Wasted—What Happens to Our Garbage in the Landfill?

Aug, 08, 2018

ByFredrica Syren:

Were drowning in waste! Yes, you read that right. The fact is that, all over the world, we create more than 3.5 million tons of trashevery day! And, sadly, that number is growing. And it is 10 times greater than it was 10 years ago. I think too many people never take a moment to think about what happens to their garbage once they throw it out. We kind of live in a society of “once its in the waste bin, its gone.” Unfortunately, our waste will be hanging out in a landfill long after were gone — and some will cause lots of damage.

 The problem with the amount of rubbish going to landfills is that they are quickly filling up: some of the largest landfills and dumping sites receive up to 10,000 tons of waste per day.

 A major disadvantage to burying trash in landfills is the potential to pollute surrounding soil and groundwater with toxins. When trash decomposes, it releases methane and other greenhouse gases that contribute to climate change, and may also cause health problems to humans and animals.

So, what happens to all this rubbish once it ends up in the landfill? Not designed to break down garbage, landfills simply are places to store waste. The problem is that lots of waste — like plastic, for example — is very durable and takes too long to decompose. Its estimated that some plastic items can take up to 1,000 years to decompose in a landfill. Simple plastic bags, which have a very short life span but are used (usually only once) by many every day, take from 10 to 1,000 years to decompose. A plastic bottle can take 450 years.

Because garbage in landfills ends up sealed in the ground, it doesnt decompose much at all. But bacteria still will reach the rubbish, especially organic materials like food rot, and starts to produce harmful gases like ammonia, sulfides, methane and carbon dioxide. Methane and carbon dioxide are greenhouse gases that contribute to global warming. Furthermore, toxins and chemicals from garbage rotting in landfills also pollute the local environment, including the water and the soil.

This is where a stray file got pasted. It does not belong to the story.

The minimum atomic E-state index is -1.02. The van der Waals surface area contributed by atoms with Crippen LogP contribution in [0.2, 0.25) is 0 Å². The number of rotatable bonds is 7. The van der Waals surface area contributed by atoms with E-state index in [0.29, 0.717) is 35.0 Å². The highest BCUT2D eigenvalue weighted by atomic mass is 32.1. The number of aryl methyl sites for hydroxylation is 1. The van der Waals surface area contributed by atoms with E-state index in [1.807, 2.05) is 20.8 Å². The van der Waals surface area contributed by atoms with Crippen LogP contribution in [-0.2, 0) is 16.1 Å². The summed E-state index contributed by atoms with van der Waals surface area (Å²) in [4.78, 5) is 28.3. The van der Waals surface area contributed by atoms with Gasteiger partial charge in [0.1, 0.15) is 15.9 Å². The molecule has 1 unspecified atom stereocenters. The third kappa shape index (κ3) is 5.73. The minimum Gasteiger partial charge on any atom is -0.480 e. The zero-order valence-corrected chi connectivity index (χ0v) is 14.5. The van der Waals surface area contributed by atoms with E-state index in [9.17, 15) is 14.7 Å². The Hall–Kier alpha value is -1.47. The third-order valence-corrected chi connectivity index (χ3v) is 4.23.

Some cities, like San Francisco and Seattle, as well as the country of Sweden, Finland and Denmark are able to recycle more waste than they send to landfills. The majority of the U.S. and rest of the world send their trash todumps.

 So, what is the solution? Making the extra effort to recycle and compost has a positive impact on the world and environment. Because waste negatively impacts the natural environment greatly, we all have to start recycling and composting much more. When we throw rubbish away, we risk releasing harmful chemicals into the landfill sites, which then will leak into our natural waters and environment, harming animals and us.

 The fact is that what we buy and consume does not have the greatest impact on the environment: how we discard these items does. The very best way to reduce waste is to reduce, refuse, reuse, recycle and rot!

Fredrika Syren

Fredrika Syren is an environmental activist and writer. In 2016, she founded the website Green-Mom.com where she shared her family’s journey of living zero waste. She lives in San Diego, California with her husband James and their children Bella, Noah, and Liam. Fredrika and her family were recently featured in the documentary Zero Time to Waste. Fredrika is also the author of Zero Waste for Families - A Practical Guidebook (which you can buy on this site)


  1. Reply

    Tom Snooks

    November 22, 2021

    Do you have any ideas as to what will happen to cellulose film in a landfill? Cellulose can not be recycled but I was wondering if it would degrade rather quickly in a landfill since it is plastic free

    • Reply

      Fredrika Syren

      January 5, 2022

      from what I find, it seems to be decompose in a landfill.

  2. Reply

    Ramez Sabra

    July 28, 2022

    Plastic bags and plastic bottles should be banned. That is the first major step to reduce damage to nature and wild life.

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